IN CONVERSATION WITH CALLUM ILOTT
THE FUTURE OF BRITISH FORMULA ONE
Introducing Callum Ilott, one of Britain’s upcoming young driving talents racing in this year’s FIA European F3 Championship. Callum’s development on the circuit has been rapid, becoming the first driver for Red Bull to make the switch from karts to F3. Now driving for the Prema Powerteam, the winners of the championship for the past 6 seasons, his progress is sure to be followed closely by teams across the racing sphere. We spoke to Callum Ilott earlier this week about his career ambitions and the transition between Karts and F3.
What are the common misconceptions about F3? What do people need to know?
“In the motorsport world, F3 is still regarded as one of the milestones on the way to F1; Hamilton, Rosberg and Senna, they were all winners in the category. The cars themselves are single seater pure racing cars and I guess, essentially miniature F1 cars. 0-60 is about the same as a McLaren P1 supercar yet only a third of the weight. The racing is frenetic; you’ve got a field of hungry young drivers racing hard for the entire 35-minute race - no cruising, we have to push all the way. And we are lucky that we get to race at iconic tracks around Europe such as Silverstone and Spa but we also visit some unique venues such as the street circuit in Pau or the really fast Norisring in Nuremberg. That place has a dark history as it was where the Nazi party rallies were held but now it is where we get one of the biggest crowds.”
How difficult was the transition between Karting and F3? Senna said he had his best and most memorable races karting, do you share the same nostalgia?
“It was a big step, no question, but that was more the challenge of the expectations than the car itself. I was part of the Red Bull Junior Driver programme that first year. As with all Red Bull athletes, I was under pressure to perform and it was a really strong year in the category, something like 35 cars. I finished 12th overall and thought I did a reasonable job in my first ever year racing cars, I even got a podium but Red Bull must have needed more convincing as we parted company at the end of the season. Maybe it was a year too early but without them I wouldn’t have been able to progress. I learnt a lot, did some cool stuff and would drive for them again. The car side was less of step change, less than people expect. Yes, you’ve suddenly got a lot more power and downforce but after a few laps you think ‘actually it’s just another car’. You just adapt your reference points and build from there. It was the same when I tested the GP2 or F2 car as it is now called in Abu Dhabi last year. It’s reaching 280km/h on the straights but again you turn a few laps, and you still want to go quicker. I did love the karting. It was just pure racing really - developing your racecraft and lots of seat time in the kart. It’s a great community and as many of us were kids, it’s more family-oriented. Those were good times, prepping the kart with my Dad and then moving on to have a lot of independence; travelling across Europe alone. Definitely some nostalgia.”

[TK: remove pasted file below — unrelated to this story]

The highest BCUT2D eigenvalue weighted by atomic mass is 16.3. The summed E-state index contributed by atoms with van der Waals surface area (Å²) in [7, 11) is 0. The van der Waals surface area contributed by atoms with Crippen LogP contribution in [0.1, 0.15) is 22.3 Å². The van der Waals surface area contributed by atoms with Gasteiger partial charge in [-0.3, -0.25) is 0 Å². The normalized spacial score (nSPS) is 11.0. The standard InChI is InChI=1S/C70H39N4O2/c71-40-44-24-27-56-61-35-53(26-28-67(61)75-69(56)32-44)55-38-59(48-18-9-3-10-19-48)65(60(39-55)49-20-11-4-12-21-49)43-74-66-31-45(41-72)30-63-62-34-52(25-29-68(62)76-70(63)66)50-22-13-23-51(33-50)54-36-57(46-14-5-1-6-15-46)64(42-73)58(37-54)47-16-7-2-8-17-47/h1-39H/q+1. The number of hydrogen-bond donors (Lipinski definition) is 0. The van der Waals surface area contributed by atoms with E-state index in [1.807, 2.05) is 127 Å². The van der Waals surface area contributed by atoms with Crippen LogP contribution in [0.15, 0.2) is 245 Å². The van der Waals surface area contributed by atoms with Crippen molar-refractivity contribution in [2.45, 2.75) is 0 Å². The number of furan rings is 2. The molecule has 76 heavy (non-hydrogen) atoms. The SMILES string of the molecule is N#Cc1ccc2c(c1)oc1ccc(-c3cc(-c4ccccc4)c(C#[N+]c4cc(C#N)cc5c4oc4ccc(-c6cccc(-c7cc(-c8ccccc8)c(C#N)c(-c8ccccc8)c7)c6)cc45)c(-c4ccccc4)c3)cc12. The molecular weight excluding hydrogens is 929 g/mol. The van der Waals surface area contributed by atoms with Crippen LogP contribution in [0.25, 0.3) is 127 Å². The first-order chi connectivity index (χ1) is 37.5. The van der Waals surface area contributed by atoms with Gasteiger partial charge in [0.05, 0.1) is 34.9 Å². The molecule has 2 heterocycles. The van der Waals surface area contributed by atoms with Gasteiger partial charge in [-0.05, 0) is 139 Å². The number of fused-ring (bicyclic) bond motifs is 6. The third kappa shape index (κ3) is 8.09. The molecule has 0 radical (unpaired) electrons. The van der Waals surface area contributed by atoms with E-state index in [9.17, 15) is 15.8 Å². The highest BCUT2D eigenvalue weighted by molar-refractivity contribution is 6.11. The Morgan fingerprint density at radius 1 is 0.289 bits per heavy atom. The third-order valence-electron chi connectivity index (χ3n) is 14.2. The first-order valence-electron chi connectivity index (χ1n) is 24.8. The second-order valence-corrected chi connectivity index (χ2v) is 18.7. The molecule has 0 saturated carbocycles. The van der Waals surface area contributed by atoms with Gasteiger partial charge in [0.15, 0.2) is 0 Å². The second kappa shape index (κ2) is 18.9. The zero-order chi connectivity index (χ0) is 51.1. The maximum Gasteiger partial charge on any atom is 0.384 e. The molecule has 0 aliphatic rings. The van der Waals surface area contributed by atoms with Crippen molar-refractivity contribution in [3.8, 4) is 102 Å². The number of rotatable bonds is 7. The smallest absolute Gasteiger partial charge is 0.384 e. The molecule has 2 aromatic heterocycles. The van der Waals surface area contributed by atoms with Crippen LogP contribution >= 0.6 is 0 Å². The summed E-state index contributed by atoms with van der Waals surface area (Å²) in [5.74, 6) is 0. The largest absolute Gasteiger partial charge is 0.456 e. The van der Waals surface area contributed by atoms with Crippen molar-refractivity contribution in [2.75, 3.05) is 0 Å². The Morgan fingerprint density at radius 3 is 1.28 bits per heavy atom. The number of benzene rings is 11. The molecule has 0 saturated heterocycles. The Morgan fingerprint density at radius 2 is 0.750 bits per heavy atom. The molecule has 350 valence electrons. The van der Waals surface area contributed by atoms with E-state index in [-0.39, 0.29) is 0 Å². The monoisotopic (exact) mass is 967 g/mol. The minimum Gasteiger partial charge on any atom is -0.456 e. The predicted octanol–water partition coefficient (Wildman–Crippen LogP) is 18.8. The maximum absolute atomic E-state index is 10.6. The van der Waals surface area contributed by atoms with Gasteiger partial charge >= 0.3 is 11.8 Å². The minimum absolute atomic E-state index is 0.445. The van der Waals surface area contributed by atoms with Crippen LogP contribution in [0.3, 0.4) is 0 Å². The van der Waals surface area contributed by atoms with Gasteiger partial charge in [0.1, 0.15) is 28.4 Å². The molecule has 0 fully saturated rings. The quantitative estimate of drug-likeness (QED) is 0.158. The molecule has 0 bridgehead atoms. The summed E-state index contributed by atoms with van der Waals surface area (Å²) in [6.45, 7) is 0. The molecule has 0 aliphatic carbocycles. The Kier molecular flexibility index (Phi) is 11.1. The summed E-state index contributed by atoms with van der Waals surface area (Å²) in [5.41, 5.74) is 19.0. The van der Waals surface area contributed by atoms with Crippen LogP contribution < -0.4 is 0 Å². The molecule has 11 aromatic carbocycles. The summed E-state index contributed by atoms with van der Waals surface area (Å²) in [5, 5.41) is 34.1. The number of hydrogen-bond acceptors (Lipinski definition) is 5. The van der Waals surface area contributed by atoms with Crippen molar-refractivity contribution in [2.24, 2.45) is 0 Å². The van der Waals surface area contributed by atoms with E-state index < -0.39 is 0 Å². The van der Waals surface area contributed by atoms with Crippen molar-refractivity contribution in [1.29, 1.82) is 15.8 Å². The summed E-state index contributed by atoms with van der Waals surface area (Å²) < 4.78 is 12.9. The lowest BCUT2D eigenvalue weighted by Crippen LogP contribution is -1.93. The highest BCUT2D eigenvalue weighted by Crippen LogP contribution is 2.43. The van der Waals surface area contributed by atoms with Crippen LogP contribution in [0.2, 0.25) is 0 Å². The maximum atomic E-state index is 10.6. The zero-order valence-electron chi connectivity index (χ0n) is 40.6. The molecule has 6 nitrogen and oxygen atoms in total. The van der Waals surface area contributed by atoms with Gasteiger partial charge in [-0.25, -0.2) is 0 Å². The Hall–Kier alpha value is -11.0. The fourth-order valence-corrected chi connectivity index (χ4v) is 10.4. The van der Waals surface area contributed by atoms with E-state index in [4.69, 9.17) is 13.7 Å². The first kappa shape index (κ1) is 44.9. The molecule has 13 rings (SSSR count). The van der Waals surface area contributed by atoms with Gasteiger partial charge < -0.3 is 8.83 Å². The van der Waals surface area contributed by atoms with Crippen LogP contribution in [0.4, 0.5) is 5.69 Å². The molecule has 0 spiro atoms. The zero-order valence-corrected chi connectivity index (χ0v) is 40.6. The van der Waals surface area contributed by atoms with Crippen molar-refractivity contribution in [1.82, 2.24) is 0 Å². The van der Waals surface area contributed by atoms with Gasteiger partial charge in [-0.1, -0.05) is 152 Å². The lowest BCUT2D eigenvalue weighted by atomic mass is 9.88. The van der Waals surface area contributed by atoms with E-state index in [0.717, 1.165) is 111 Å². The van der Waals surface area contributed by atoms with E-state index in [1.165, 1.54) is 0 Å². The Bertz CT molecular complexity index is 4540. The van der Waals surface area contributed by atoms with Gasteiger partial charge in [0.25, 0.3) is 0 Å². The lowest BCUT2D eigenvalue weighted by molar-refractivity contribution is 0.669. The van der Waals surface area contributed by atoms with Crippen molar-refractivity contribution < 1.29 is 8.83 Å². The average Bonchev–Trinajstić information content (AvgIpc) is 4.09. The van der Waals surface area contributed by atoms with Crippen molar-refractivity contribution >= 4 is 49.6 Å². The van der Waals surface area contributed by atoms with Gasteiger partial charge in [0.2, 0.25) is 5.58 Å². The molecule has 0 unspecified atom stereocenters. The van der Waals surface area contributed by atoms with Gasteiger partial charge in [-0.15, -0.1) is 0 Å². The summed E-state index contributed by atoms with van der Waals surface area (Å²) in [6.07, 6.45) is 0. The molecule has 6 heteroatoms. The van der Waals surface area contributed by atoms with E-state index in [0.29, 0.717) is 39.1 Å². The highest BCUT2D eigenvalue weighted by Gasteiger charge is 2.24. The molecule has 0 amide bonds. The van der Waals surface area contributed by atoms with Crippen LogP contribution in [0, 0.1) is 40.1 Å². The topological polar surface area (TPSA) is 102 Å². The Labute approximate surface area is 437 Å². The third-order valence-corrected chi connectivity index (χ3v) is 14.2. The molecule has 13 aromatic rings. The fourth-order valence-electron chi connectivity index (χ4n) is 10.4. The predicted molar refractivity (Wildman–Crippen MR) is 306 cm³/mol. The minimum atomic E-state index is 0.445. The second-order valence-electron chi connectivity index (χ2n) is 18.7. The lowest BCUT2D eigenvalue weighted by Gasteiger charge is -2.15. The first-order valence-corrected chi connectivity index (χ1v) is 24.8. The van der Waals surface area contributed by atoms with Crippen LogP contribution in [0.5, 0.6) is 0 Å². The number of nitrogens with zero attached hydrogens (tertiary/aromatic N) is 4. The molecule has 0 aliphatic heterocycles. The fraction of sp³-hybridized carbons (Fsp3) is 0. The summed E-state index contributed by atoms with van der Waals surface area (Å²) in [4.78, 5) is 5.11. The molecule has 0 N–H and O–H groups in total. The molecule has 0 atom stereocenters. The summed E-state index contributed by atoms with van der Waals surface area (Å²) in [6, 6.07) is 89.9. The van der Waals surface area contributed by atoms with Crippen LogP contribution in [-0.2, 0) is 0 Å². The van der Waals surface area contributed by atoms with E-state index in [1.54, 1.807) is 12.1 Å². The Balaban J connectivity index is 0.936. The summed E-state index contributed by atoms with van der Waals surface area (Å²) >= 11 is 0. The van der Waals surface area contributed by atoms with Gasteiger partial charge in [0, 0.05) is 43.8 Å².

Is the end game to drive Formula 1 or do you have your sights on other formats?
“The goal is F1, it has been since I was seven and I’m going to keep pushing for that for as long as I can. It’s still early days; I’m 18 and this will be just my third year in cars. The only sticking point will be budgets; young drivers today either have to be bringing big bags of cash or be on a young driver programme. I don’t have the former so I’ve got to impress on track. 2017 is about making the right impression, building on the wins I secured last year and aiming for the championship title. If the F1 dream can’t happen I’m receptive to trying other categories. Le Mans in a sports car, racing at night looks pretty special.”
Do you have to maintain a certain weight and how tough is your training regime?
“Weight is important but most people seem to think I need to put more ballast on. This winter has been about building strength. I’m building a Ninja-warrior-esque training apparatus in the garden to be able to build my upper body strength and should have that finished pretty soon. I am careful about what I eat and tend to steer clear of the rubbish. That said I’m a teenager and occasionally I do want to go out with my mates or girlfriend but racing is the priority.”
With your time massively monopolised with racing and traveling, can you share any tips on how to keep a balanced life living out of a suitcase?
“I guess to try to be as organised as possible. International adapters, spare charging leads and scans of your passport in case it gets lost are my best tips. I’m good at packing suitcases; we carry a lot of kit to a race weekend – race suit, flameproof underwear, gloves etc. and there is the race team kit we wear when we aren’t in the car. It’s not all about racing. Box sets and music are important so I’ve got my downloads and playlists sorted, and social media is a big help for keeping in touch. I prefer Snapchat and Instagram and with the latter I don’t put much racing stuff on there, it’s more of an escape”
Do you have time to juggle any extracurricular activities such as college courses or Open University?
“Time is really tight, it’s one of the reasons I’ve put my A Levels on hold this year. I’m actually keen to do more coaching, helping other kart drivers make the transition to circuit racing. It’s rewarding and something I can relate to. The UK governing body now offers formal qualifications for driver coaching and I’m going to look at doing that this year. I’ll let you know if I pass”
What's your favourite Racing film other than Days of Thunder?
“This year my car will be 53 and its suggested I chose it after the Herbie VW Beetle films, so perhaps I’d better pick that one to keep the myth alive”
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